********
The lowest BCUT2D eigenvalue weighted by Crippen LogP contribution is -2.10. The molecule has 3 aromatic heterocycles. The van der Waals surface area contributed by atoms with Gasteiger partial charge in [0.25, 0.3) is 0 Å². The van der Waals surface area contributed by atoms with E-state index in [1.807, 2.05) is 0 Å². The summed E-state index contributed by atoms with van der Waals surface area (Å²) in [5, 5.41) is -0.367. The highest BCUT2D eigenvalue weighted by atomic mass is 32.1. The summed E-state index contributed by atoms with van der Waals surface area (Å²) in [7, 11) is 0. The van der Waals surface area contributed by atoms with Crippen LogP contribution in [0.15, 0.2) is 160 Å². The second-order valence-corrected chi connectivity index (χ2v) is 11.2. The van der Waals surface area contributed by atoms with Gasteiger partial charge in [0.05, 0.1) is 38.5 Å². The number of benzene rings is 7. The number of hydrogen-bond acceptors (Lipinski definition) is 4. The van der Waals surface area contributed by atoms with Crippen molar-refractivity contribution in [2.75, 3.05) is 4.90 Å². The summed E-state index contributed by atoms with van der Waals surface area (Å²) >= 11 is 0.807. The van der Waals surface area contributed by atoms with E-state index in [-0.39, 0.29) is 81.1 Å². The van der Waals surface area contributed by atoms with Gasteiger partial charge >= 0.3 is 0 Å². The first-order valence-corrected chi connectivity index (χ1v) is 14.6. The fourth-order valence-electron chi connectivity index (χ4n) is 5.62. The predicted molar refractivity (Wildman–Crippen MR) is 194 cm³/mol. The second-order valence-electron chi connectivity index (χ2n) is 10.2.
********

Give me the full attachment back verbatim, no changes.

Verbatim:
The lowest BCUT2D eigenvalue weighted by Crippen LogP contribution is -2.10. The molecule has 3 aromatic heterocycles. The van der Waals surface area contributed by atoms with Gasteiger partial charge in [0.25, 0.3) is 0 Å². The van der Waals surface area contributed by atoms with E-state index in [1.807, 2.05) is 0 Å². The summed E-state index contributed by atoms with van der Waals surface area (Å²) in [5, 5.41) is -0.367. The highest BCUT2D eigenvalue weighted by atomic mass is 32.1. The summed E-state index contributed by atoms with van der Waals surface area (Å²) in [7, 11) is 0. The van der Waals surface area contributed by atoms with Crippen LogP contribution in [0.15, 0.2) is 160 Å². The second-order valence-corrected chi connectivity index (χ2v) is 11.2. The van der Waals surface area contributed by atoms with Gasteiger partial charge in [0.05, 0.1) is 38.5 Å². The number of benzene rings is 7. The number of hydrogen-bond acceptors (Lipinski definition) is 4. The van der Waals surface area contributed by atoms with Crippen molar-refractivity contribution in [2.75, 3.05) is 4.90 Å². The summed E-state index contributed by atoms with van der Waals surface area (Å²) >= 11 is 0.807. The van der Waals surface area contributed by atoms with E-state index in [-0.39, 0.29) is 81.1 Å². The van der Waals surface area contributed by atoms with Gasteiger partial charge >= 0.3 is 0 Å². The first-order valence-corrected chi connectivity index (χ1v) is 14.6. The fourth-order valence-electron chi connectivity index (χ4n) is 5.62. The predicted molar refractivity (Wildman–Crippen MR) is 194 cm³/mol. The second-order valence-electron chi connectivity index (χ2n) is 10.2.